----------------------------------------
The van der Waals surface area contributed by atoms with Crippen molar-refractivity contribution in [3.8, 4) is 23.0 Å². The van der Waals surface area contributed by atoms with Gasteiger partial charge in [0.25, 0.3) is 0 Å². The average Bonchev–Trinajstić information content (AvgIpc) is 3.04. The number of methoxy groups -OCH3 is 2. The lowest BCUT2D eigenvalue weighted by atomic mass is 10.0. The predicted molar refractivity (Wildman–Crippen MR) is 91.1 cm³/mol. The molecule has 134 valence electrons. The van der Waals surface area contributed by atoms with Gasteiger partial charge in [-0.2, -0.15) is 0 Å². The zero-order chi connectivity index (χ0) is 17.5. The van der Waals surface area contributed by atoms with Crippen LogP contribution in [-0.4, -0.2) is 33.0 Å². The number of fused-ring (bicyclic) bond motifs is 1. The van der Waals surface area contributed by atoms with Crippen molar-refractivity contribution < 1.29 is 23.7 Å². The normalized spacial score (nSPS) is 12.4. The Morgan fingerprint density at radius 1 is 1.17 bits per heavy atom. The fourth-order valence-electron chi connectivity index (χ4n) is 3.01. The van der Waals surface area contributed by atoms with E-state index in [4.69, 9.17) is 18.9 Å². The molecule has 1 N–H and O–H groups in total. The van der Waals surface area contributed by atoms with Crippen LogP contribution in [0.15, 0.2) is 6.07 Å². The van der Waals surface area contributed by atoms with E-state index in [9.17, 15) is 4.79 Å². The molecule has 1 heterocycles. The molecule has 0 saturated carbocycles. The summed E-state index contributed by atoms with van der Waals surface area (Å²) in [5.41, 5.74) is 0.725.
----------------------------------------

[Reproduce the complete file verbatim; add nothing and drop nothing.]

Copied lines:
The van der Waals surface area contributed by atoms with Crippen molar-refractivity contribution in [3.8, 4) is 23.0 Å². The van der Waals surface area contributed by atoms with Gasteiger partial charge in [0.25, 0.3) is 0 Å². The average Bonchev–Trinajstić information content (AvgIpc) is 3.04. The number of methoxy groups -OCH3 is 2. The lowest BCUT2D eigenvalue weighted by atomic mass is 10.0. The predicted molar refractivity (Wildman–Crippen MR) is 91.1 cm³/mol. The molecule has 134 valence electrons. The van der Waals surface area contributed by atoms with Gasteiger partial charge in [-0.2, -0.15) is 0 Å². The zero-order chi connectivity index (χ0) is 17.5. The van der Waals surface area contributed by atoms with Crippen LogP contribution in [-0.4, -0.2) is 33.0 Å². The number of fused-ring (bicyclic) bond motifs is 1. The van der Waals surface area contributed by atoms with Crippen molar-refractivity contribution < 1.29 is 23.7 Å². The normalized spacial score (nSPS) is 12.4. The Morgan fingerprint density at radius 1 is 1.17 bits per heavy atom. The fourth-order valence-electron chi connectivity index (χ4n) is 3.01. The van der Waals surface area contributed by atoms with E-state index in [4.69, 9.17) is 18.9 Å². The molecule has 1 N–H and O–H groups in total. The van der Waals surface area contributed by atoms with Crippen LogP contribution in [0.15, 0.2) is 6.07 Å². The van der Waals surface area contributed by atoms with E-state index in [9.17, 15) is 4.79 Å². The molecule has 1 heterocycles. The molecule has 0 saturated carbocycles. The summed E-state index contributed by atoms with van der Waals surface area (Å²) in [5.41, 5.74) is 0.725.